It’s official: social media has moved beyond the “early adopter” phase and into the mainstream business world. According to a 2010 Mashable report, “technology adoption rates in the U.S. have doubled in the past year from 12% to 24%.” This is not a coincidence. Once thought of as mere entertainment portals, social media sites like Facebook, Twitter and LinkedIn have become serious revenue generators for small business owners who know how to use them.
Company Pages On Popular Networks
According to the above mentioned survey, one in five small business owners now integrate social media into their business processes, with Facebook and LinkedIn being the social sites of choice. An astounding 75% of those business owners have official company pages on one or both of these websites.
Additionally, 69% of that same group actively sends out status updates on these networks. Both of these statistics suggest what many experts have long preached: that social media requires constant engagement. Businesses that follow a “set it and forget it” model are often disappointed when their social profiles bring them no sales, but they have only their own approach to blame. The companies who are succeeding on the social web treat it like interactive platform that it is.
Cheap Lead Generation
Another effective use of social media on the business side is cheap, targeted lead generation. Using blog posts and sites like Facebook, companies are able to cast a wider net, attracting interested prospects with free content and trapping their contact information for future promotions.
It’s an excellent strategy for companies whose existing lead generation efforts are stalled or stagnant. The key, though, is not making your social presence too commercial. It’s fine to promote your sales and offers (after all, that’s what you’re ultimately online for anyway) but social media is about interaction first and transactions second. Focus more on providing content that your readers will enjoy and want to share – then trap the lead or sale.
Direct Communication With Influencers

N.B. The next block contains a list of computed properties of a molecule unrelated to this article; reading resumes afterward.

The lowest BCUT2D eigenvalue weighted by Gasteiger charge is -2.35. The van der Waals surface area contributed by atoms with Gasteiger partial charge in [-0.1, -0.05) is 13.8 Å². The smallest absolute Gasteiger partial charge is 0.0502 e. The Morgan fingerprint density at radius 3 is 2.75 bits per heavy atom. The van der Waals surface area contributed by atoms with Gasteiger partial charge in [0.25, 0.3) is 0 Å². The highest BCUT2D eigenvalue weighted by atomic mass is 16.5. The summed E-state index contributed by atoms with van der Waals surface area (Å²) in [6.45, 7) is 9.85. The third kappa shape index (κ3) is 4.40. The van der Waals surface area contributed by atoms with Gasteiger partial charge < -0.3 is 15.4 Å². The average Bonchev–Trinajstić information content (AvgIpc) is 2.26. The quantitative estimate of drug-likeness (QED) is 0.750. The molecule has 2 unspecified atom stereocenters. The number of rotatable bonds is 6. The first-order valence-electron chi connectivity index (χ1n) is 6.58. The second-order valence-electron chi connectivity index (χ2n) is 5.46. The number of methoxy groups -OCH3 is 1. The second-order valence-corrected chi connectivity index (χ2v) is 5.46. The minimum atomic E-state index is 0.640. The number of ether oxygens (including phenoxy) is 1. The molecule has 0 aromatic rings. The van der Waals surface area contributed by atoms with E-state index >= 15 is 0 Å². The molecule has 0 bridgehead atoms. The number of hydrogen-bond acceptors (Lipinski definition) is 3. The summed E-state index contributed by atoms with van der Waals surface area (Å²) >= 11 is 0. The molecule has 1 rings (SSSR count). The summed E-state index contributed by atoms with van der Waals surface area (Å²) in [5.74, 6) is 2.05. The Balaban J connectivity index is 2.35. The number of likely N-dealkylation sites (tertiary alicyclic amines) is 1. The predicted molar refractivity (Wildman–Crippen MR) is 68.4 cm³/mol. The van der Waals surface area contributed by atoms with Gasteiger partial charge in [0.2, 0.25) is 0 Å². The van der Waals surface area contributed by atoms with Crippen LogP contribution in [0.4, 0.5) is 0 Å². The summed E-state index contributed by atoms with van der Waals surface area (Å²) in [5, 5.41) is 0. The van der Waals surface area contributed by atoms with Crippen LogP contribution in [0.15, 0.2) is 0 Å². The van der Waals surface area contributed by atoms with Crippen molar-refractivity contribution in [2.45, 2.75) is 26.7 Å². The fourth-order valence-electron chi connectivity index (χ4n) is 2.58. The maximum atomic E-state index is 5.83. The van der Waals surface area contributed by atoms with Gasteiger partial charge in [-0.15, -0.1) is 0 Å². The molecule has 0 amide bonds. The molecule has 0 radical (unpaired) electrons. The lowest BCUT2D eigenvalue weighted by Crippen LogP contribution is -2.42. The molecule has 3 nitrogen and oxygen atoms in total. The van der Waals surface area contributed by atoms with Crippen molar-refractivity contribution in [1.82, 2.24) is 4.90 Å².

As a business owner, you may be familiar with the concept of “influencer marketing.” Basically, this approach states that some of your customer are much more vocal and persuasive than others. These “influencers”, simply by spreading the word about products they love, sway dozens of their friends or relatives to do what they do and buy what they buy. Target the influencers in your customer base and you can inspire them to reach the rest of the market for you.
Social media offers an unprecedented opportunity to do this. By paying attention to the most active participants on your Facebook page or Twitter feed, you can interact with these influencers directly, in real-time. Any new messages or angles you want conveyed to the public can be systematically fed through your influencers and spread further than you ever thought possible.
Social media also helps small business owners stay connected with their customers via casual online follow-up. Responding to customer tweets, participating in discussions on your Facebook wall, updating your status to reflect customer concerns – all of these are simple yet effective ways of showing customers that you’re there and paying attention to them.
Though follow-up does not always yield immediate sales benefits, it does solidify your involvement and generate good will between you and your customers. In a July 2010 USA Today article, one entrepreneur said “the value of Facebook is that it gives you efficient ways to retain current customers and reach out to and find new customers. It’s happening on a scalable, digital way among you and your friends.”
Online-Only Promos & Deals
Once your business has a lively following on your social site(s) of choice, you can run unique deals and offers whenever you wish. “Facebook-only” promos and limited-time specials are all common in today’s social media environment because they foster a sense of exclusivity within your customer base. It gives your social followers a reason to keep following you and paying attention to what you put out.
Again: don’t overdo this. None of your followers want to be pummeled with sales pitch after sales pitch on a daily basis. For best results, follow a 70% content/30% pitch formula, where 70% of your posts and social interactions give something to the community (entertaining statuses, informative articles, video, etc.) and 30% request something from the community in the form of a sale or lead trap.
Guerrilla Market Research
While Inc.com concurs that the biggest small business use of social media is for lead generation, it’s not the only use. Smart entrepreneurs are also using the social web to do guerrilla market research. Using their Facebook and Twitter pages, it’s possible to do all of the following at virtually no cost:
- Q&A sessions about new or current products
- Quick testing of proposed new ideas, products and initiatives
- Surveys about customer concerns, likes and dislikes
Prior to social media, companies who wanted this sort of information paid huge fees to market research firms, and many small businesses simply didn’t collect this data at all. Now, it’s easier than ever, instantaneous and costs nothing.